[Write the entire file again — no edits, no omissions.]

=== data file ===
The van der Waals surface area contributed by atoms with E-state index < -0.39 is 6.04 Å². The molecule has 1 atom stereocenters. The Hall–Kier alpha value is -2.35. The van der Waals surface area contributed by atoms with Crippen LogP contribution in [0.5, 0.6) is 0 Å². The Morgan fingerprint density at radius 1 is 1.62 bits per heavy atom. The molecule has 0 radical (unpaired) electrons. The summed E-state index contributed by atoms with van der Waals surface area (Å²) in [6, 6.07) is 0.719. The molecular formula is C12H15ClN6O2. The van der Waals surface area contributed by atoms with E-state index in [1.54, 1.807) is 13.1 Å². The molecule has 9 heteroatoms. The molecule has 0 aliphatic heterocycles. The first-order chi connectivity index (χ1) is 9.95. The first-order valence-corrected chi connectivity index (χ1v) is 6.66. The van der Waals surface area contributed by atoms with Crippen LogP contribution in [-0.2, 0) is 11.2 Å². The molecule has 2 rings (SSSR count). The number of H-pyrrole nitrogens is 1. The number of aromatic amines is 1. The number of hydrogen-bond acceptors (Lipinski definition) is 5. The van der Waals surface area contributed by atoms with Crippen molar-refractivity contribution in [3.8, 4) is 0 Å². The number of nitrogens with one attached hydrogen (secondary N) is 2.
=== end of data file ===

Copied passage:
The van der Waals surface area contributed by atoms with E-state index < -0.39 is 6.04 Å². The molecule has 1 atom stereocenters. The Hall–Kier alpha value is -2.35. The van der Waals surface area contributed by atoms with Crippen LogP contribution in [0.5, 0.6) is 0 Å². The Morgan fingerprint density at radius 1 is 1.62 bits per heavy atom. The molecule has 0 radical (unpaired) electrons. The summed E-state index contributed by atoms with van der Waals surface area (Å²) in [6, 6.07) is 0.719. The molecular formula is C12H15ClN6O2. The van der Waals surface area contributed by atoms with E-state index in [1.54, 1.807) is 13.1 Å². The molecule has 9 heteroatoms. The molecule has 0 aliphatic heterocycles. The first-order chi connectivity index (χ1) is 9.95. The first-order valence-corrected chi connectivity index (χ1v) is 6.66. The van der Waals surface area contributed by atoms with Crippen LogP contribution in [-0.2, 0) is 11.2 Å². The molecule has 2 rings (SSSR count). The number of H-pyrrole nitrogens is 1. The number of aromatic amines is 1. The number of hydrogen-bond acceptors (Lipinski definition) is 5. The van der Waals surface area contributed by atoms with Crippen molar-refractivity contribution in [3.8, 4) is 0 Å². The number of nitrogens with one attached hydrogen (secondary N) is 2.